We can define this anywhere on the classpath:

fun <T : Any> T.logger(): Logger = getLogger(javaClass)

Extension methods are basically copied to any class on which they’re applicable; so, we can simply refer directly to javaClass again.

And now, all classes will have the method logger as if it had been defined in the type:

class LoggerAsExtensionOnAny { // implied ": Any"
    fun log(s: String) {

While this approach is more concise than companion objects, we might want to smooth out some problems with it first.

6.2. Pollution of the Any Type

A significant drawback of our first extension method is that it pollutes the Any type.

Because we defined it as applying to any type at all, it ends up a bit invasive:

// Sample output:
// 13:19:07.826 [main] INFO java.lang.String - uh-oh!

By defining logger() on Any, we’ve polluted all types in the language with the method.

This isn’t necessarily a problem. It doesn’t prevent other classes from having their own logger methods.

However, aside from the extra noise, it also breaks encapsulation. Types could now log for each other, which we don’t want.

And logger will now pop up on almost every IDE code suggestion.

6.3. Extension Method on a Marker Interface

We can narrow our extension method’s scope with a marker interface:

interface Logging

Having defined this interface, we can indicate that our extension method only applies to types that implement this interface:

fun <T : Logging> T.logger(): Logger = getLogger(javaClass)

And now, if we change our type to implement Logging, we can use logger as before:

class LoggerAsExtensionOnMarkerInterface : Logging {
    fun log(s: String) {

6.4. Reified Type Parameter

In the last two examples, we’ve used reflection to obtain the javaClass and give a distinguished name to our logger.

However, we can also extract such information from the T type parameter, avoiding a reflection call at runtime. To achieve this, we’ll declare the function as inline and reify the type parameter:

inline fun <reified T : Logging> T.logger(): Logger =

Note that this changes the semantics of the code with respect to inheritance.  We’ll discuss this in detail in section 8.

6.5. Combining With Logger Properties

A nice thing about extension methods is that we can combine them with our first approach:

val logger = logger()

6.6. Combining With Companion Objects

But the story is more complex if we want to use our extension method in a companion object:

companion object : Logging {
    val logger = logger()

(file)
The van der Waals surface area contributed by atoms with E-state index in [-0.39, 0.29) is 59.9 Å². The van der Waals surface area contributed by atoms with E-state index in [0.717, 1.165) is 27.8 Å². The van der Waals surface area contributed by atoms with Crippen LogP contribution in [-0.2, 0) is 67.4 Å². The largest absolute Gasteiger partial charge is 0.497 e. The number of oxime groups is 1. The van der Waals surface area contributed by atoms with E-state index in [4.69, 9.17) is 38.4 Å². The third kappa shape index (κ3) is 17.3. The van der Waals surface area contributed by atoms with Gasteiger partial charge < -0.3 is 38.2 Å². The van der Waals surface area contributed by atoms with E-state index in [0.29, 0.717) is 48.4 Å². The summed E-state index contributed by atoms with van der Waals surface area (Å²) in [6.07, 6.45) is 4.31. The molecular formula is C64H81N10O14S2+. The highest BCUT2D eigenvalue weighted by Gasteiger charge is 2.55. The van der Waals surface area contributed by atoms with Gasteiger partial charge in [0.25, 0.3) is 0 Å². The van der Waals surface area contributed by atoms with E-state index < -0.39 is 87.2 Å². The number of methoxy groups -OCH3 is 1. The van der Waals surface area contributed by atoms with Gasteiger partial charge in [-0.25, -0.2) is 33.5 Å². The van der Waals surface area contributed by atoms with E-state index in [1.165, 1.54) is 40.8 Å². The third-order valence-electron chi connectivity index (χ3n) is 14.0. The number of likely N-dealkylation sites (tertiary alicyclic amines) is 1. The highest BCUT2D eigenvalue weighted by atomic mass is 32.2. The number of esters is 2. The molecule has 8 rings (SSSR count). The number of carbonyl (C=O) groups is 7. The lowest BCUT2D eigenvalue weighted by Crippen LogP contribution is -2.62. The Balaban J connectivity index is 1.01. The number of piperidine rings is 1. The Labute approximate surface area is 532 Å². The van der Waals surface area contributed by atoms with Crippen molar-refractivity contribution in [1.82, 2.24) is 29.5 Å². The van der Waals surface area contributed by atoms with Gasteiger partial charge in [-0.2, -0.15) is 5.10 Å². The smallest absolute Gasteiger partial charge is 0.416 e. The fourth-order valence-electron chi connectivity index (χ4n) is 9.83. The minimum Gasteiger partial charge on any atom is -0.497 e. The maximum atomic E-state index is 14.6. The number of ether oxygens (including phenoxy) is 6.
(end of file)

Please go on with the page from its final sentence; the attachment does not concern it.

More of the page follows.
Because we’d have the same problem with javaClass as before:


To account for this, let’s first define a method that obtains the class more robustly:

inline fun <T : Any> getClassForLogging(javaClass: Class<T>): Class<*> {
    return javaClass.enclosingClass?.takeIf {
        it.kotlin.companionObject?.java == javaClass
    } ?: javaClass

Here, getClassForLogging returns the enclosingClass if javaClass refers to a companion object.

And now we can again update our extension method:

inline fun <reified T : Logging> T.logger(): Logger
  = getLogger(getClassForLogging(T::class.java))

This way, we can actually use the same extension method whether the logger is included as a property or a companion object.

7. Logger as a Delegated Property

Lastly, let’s look at delegated properties.

What’s nice about this approach is that we avoid namespace pollution without requiring a marker interface:

class LoggerDelegate<in R : Any> : ReadOnlyProperty<R, Logger> {
    override fun getValue(thisRef: R, property: KProperty<*>)
     = getLogger(getClassForLogging(thisRef.javaClass))

We can then use it with a property:

private val logger by LoggerDelegate()

Because of getClassForLogging, this works for companion objects, too:

companion object {
    val logger by LoggerDelegate()

And while delegated properties are powerful, note that getValue is re-computed each time the property is read.

Also, we should remember that delegate properties must use reflection for them to work.

8. A Few Notes About Inheritance

It’s very typical to have one logger per class. And that’s why we also typically declare loggers as private.

However, there are times when we’ll want our subclasses to refer to their superclass’s logger.

And depending on our use case, the above four approaches will behave differently.

In general, when we use reflection or other dynamic features, we pick up the actual class of the object at runtime.

But, when we statically refer to a class or a reified type parameter by name, the value will be fixed at compile time.

For example, with delegated properties, since the logger instance is obtained dynamically every time the property is read, it will take the name of the class where it’s used:

open class LoggerAsPropertyDelegate {
    protected val logger by LoggerDelegate()

class DelegateSubclass : LoggerAsPropertyDelegate() {
    fun show() {

Let’s look at the output:

09:23:33.093 [main] INFO
com.baeldung.kotlin.logging.DelegateSubclass - look!

Even though logger is declared in the superclass, it prints the name of the subclass.

The same happens when a logger is declared as property and instantiated using javaClass.

And extension methods exhibit this behavior, too, unless we reify the type parameter.

Conversely, with reified generics, explicit class names, and companion objects, a logger’s name stays the same across the type hierarchy.

9. Conclusions

In this article, we’ve looked at several Kotlin techniques that we can apply to the task of declaring and instantiating loggers.

Starting simply, we progressively increased complexity in a series of attempts to improve efficiency and reduce boilerplate, taking a look at Kotlin companion objects, extension methods, and delegated properties.

As always, these examples are available in full over on GitHub.